"The statute not only gives the administrator the right, but makes it his duty, when the personal property is not sufficient, to convert the real estate into assets for the payment of debts. Where this right is asserted, and the lands are sold and conveyed, the title to the land which descended to the heir is completely divested. And although the heir may have sold and conveyed the land, the conveyance made by an administrator under the order of the court is not in any wise affected or impaired by the previous incumbrance or conveyance by the heir. This conclusion logically results from the fact that, under the statutes of our state the real and personal property of an intestate descend to the same persons and in the same pro-lien, and is subject to all the equities existportions, and both are equally chargeable with ing in favor of the estate represented by the payment of his debts, with the exception the administrator, and confers on the judgthat the personal estate must be exhausted first." Fiscus v. Moore, 121 Ind. 553, 23 N. E. 364, 7 L. R. A. 235.

[3] The wasting of the personal assets of the decedent by his executor or administrator

ment creditor no greater rights as against such estate than those possessed by the devisee.

In Fiscus, Adm'r, v. Moore, 121 Ind. 547, 552-553, 23 N. E. 362, 364 (7 L. R. A. 235) the court says:

(125 N.E.)

"While it is quite true, as is contended, that | real property of an intestate to pay his inupon the death of the ancestor the title to real debtedness deprives the heirs of their estate estate descends to and vests in the heir, the in the premises, since their rights are inferifact must be kept in view that, unlike the or to the demands of the creditors. As the rule at common law, the heir, according to the right of an heir to a share of his ancestor's terms and policy of the statutes in this state, does not take an absolute title. Pending the set- real property is extinguished by an administlement of the estate of his ancestor, the descent trator's sale of the premises to pay the inis subject to be intercepted, and the title di- debtedness of the decedent, so, too, such sale, vested whenever the personal representatives when properly petitioned for and regularly make it appear that the sale of the land is nec- conducted, must necessarily destroy the lien essary to make assets for the payment of the upon such land of any judgment rendered ancestor's debts. The statute not only gives against the heir. Nichols v. Lee, 16 Colo. 147, the administrator the right, but makes it his duty, when the personal property is not sufficient, to convert the real estate into assets for the payment of debts. Where this right is asserted, and the lands are sold and conveyed, the title to the land which descended to the heir is completely divested."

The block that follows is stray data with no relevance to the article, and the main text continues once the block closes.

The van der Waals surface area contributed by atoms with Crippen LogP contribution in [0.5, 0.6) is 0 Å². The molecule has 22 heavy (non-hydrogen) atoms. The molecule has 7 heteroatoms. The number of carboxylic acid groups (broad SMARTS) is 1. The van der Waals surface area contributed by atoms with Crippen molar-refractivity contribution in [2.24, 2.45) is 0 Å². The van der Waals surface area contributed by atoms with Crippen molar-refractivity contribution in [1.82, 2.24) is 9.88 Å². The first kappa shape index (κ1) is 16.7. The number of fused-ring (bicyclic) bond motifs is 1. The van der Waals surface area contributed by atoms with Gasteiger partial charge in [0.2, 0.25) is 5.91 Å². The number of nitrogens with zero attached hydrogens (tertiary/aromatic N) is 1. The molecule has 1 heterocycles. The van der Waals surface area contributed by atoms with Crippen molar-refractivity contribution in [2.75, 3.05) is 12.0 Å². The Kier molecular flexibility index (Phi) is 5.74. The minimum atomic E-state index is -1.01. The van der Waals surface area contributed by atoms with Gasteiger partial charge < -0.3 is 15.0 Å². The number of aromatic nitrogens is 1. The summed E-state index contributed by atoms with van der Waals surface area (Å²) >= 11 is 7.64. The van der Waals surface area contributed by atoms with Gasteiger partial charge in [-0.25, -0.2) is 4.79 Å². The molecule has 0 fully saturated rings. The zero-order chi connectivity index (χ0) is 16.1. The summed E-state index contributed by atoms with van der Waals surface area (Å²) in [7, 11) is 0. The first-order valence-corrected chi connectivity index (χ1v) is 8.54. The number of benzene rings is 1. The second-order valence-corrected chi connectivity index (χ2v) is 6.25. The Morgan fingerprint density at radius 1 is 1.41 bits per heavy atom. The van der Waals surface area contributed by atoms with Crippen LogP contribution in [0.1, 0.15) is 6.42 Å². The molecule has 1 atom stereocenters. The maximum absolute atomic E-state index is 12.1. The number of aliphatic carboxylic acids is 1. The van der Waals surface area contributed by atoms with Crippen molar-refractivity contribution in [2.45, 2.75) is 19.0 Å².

26 Pac. 157.

In the case of Nichols v. Lee, supra, the court says that

"Though under the Colorado statutes the surviving husband inherits half of the estate of his wife, he takes it subject to the payment of her debts, and where the estate is insolvent the In Weaver v. Gray, 37 Ind. App. 35, 76 purchaser of land belonging thereto under an N. E. 795, it was decided that where the de-execution against the husband acquires no title ceased childless wife received, as a gift from as against a creditor of the wife, who purchases her father, lands, one-third thereof descends at the administrator's sale." to the husband and two-thirds to such father, subject to the payment of her debts, and such husband, father, or her executor or administrator may maintain a suit for partition thereof. The court in that case says that

the conclusion in no wise conflicts with the

rule declared in Herbert v. Rupertus (1903) rule declared in Herbert v. Rupertus (1903) 31 Ind. App. 553, 68 N. E. 598. In that case

it was held that one-third of the fund deriv

ed from the sale of a deceased wife's real estate, which under the statute descended to the surviving husband, was subject to the

payment of a mortgage indebtedness upon the real estate, in which he joined and by the mortgage promised to pay. The mortgage was a lien upon the real estate, and the lien followed and attached to the fund in the hands of the administrator.

[8] The devisee or heir of real estate takes the same subject to the indebtedness of the deceased. Baker v. Griffitt, 83 Ind. 411; Moncrief v. Moncrief, 73 Ind. 587; Weakley v. Conradt, 56 Ind. 430; Moore v. Moore, 155 Ind. 261, 57. N. E. 242.

[9] The land involved was sold for the payment of the purchase-money mortgage. The husband had no interest in this as against said purchase-money mortgage, and it follows that his judgment creditor could have a lien on no greater interest than he had, or right to collect his debt out of any interest except the interest of the husband. This interest was only the right to the balance of the fund after the payment of the purchase-money mortgage. Shirk v. Thomas, 121 Ind. 148, 22 N. E. 976, 16 Am. St. Rep. 381; Butler v. Thornburg, 131 Ind. 237, 30 N. E. 1073; Vandevender v. Moore, 146 Ind. 44, 44 N. E. 3; Butler v. Thornburgh, 141 Ind. 152, 40 N. E. 514; Sarver v. Clarkson, 156 Ind. 316, 59 N. E. 933; Denton v. Arnold, 151 Ind. 188, 51 N. E. 240; Overturf v. Martin, 170 Ind. 308, 84 N. E. 531.

The purchaser of such land under execution against the husband is not a necessary party to proceedings to sell the land for the payment of the wife's debts.